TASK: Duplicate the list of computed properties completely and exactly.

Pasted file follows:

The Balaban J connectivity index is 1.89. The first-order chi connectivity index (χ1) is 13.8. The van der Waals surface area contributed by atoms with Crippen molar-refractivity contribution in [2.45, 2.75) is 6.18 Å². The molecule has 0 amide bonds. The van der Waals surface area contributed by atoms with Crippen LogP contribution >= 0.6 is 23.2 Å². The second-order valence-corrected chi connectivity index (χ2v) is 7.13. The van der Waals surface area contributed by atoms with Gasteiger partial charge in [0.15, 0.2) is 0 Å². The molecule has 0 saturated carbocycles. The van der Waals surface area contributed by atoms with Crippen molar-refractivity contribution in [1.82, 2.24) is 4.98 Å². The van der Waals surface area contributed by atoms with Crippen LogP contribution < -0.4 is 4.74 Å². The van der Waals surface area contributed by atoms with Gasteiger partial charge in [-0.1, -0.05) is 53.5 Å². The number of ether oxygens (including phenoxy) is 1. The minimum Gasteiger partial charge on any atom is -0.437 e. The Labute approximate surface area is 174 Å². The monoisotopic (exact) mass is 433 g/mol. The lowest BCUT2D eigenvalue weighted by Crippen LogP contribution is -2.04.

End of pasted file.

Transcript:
The Balaban J connectivity index is 1.89. The first-order chi connectivity index (χ1) is 13.8. The van der Waals surface area contributed by atoms with Crippen molar-refractivity contribution in [2.45, 2.75) is 6.18 Å². The molecule has 0 amide bonds. The van der Waals surface area contributed by atoms with Crippen LogP contribution >= 0.6 is 23.2 Å². The second-order valence-corrected chi connectivity index (χ2v) is 7.13. The van der Waals surface area contributed by atoms with Gasteiger partial charge in [0.15, 0.2) is 0 Å². The molecule has 0 saturated carbocycles. The van der Waals surface area contributed by atoms with Crippen molar-refractivity contribution in [1.82, 2.24) is 4.98 Å². The van der Waals surface area contributed by atoms with Crippen LogP contribution < -0.4 is 4.74 Å². The van der Waals surface area contributed by atoms with Gasteiger partial charge in [-0.1, -0.05) is 53.5 Å². The number of ether oxygens (including phenoxy) is 1. The minimum Gasteiger partial charge on any atom is -0.437 e. The Labute approximate surface area is 174 Å². The monoisotopic (exact) mass is 433 g/mol. The lowest BCUT2D eigenvalue weighted by Crippen LogP contribution is -2.04.